Florian Henkel von Donnersmarck‘s “The Lives of Others” from Germany, an upcoming Sony Pictures release, is set in East Berlin in 1984. In the film, an officer of the notorious Stasi (state police) is sent to spy on a celebrated writer and actress couple and bugs their apartment. Eventually, the officer has the incriminating evidence he needs, which could have the side effect of lifting his political aspirations, but he begins to be drawn into their lives, putting his position as an impartial agent of the government in question.
“It’s quite soon for people [to be] willing to talk about this subject, because the Stasi was active only a little over 15 years ago,” said von Donnersmarck at the panel. “Movies like ‘Good Bye, Lenin!‘ have helped ease tension, [but] in the East, 40% of younger people don’t know what the Stasi is, and [I think] maybe that’s because people are still not comfortable talking [about it].”
Though not overtly political, “Ten Canoes” (coming soon from Palm Pictures), which won a special jury prize at the 2006 Festival de Cannes, is actually two stories set amidst an aboriginal community in Australia. Dayindi (Jamie Gulpipil) covets one of his older brother’s wives. According to the AFI Fest catalog, Dayindi is taught the “proper way of the tribe and is told a story from the mythical past”–a story of wrong love–including kidnapping, sorcery, bungling mayhem and revenge gone wrong. “Issues of indigenous people is [inherently] political in Australia,” said “Ten Canoes” director Rolf De Heer. “The film did much better than expected [in Australia] amongst the white population because it’s a ‘guilt free’ movie. But it is still an experience that people can learn from. People in Australia are still very ignorant about aboriginal people.”
Likely Oscar nominees Pedro Almodovar’s “Volver” from Spain (another Sony Classics release) and Guillermo del Toro’s “Pan’s Labyrinth” from Mexico (from Picturehouse) are among the highest profile AFI Fest foreign language films. Del Toro’s film, an exploratin of fascism, is a rich, dark tale of a young girl and her mother who move into the home of a captain in Franco’s army. She escapes the realities of her harsh life and enters a fantastical world where a mysterious faun explains to her that she is a princess. But, in order to realize her dreams, she must first accomplish three challenging tasks detailed by the mysterious figure (called “Pan” for the U.S. release of the film).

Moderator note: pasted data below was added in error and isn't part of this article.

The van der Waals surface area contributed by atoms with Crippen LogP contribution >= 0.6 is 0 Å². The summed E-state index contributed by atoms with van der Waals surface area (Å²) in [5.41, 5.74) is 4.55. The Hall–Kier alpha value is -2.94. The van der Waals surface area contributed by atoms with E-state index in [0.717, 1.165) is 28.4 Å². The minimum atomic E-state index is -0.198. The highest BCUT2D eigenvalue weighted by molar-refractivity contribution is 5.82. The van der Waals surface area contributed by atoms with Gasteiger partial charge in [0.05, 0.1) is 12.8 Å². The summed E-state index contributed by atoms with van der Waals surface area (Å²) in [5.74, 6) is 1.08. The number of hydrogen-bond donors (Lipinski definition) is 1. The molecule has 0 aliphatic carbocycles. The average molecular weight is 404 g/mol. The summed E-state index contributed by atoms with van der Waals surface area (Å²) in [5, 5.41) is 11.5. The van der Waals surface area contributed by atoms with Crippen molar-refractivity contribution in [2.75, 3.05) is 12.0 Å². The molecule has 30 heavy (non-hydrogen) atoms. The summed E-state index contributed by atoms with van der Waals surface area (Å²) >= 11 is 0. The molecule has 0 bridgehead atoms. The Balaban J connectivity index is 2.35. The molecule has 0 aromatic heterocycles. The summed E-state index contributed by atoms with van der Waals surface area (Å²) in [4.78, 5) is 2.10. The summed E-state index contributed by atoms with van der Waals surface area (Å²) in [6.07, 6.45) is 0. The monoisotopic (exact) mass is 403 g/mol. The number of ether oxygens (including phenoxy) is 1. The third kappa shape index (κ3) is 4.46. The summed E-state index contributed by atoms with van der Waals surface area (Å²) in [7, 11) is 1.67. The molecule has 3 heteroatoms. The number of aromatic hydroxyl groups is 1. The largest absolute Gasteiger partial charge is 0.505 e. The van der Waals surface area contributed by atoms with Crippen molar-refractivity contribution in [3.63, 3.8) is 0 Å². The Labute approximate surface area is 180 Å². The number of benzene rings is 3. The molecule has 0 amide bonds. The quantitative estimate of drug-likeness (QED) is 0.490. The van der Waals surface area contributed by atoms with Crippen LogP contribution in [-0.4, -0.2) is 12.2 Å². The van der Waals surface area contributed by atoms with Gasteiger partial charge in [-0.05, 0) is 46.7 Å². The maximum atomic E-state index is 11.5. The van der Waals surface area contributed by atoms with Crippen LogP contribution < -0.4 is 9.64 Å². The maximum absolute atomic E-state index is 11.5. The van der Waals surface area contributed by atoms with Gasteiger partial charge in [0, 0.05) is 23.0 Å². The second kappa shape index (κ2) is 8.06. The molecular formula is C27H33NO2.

“Pan’s Labyrinth” will be in the AFI Fest spotlight at recently added Thursday and Friday screenings here at the festival in Los Angeles, but other Spanish language films have also benefited from the aforementioned outreach referenced by AFI Fest’s Christian Gaines.
A sizable crowd turned up on Tuesday for a Noon screening of Gerardo Naranjo‘s “Drama/Mex,” the sexy new Mexican film that stirred audiences in Cannes and Toronto.
Chatting with the audience on Tuesday, filmmaker Naranjo called his project a movie with “a low budget and a big heart.” He paid his young, non-pro cast with drinks at the end of the day during his three week shoot.
The film, set for release in Mexico in January, had its U.S. premiere at AFI Fest this week and the filmmaker proudly announced that a U.S. release is on tap. Backed by Gael Garcia Bernal and Diego Luna‘s Canana Films, a distirbution deal for the film is in the works with IFC Films expected to close a pact for the artsy foreign film.
[Eugene Hernandez contributed to this article.]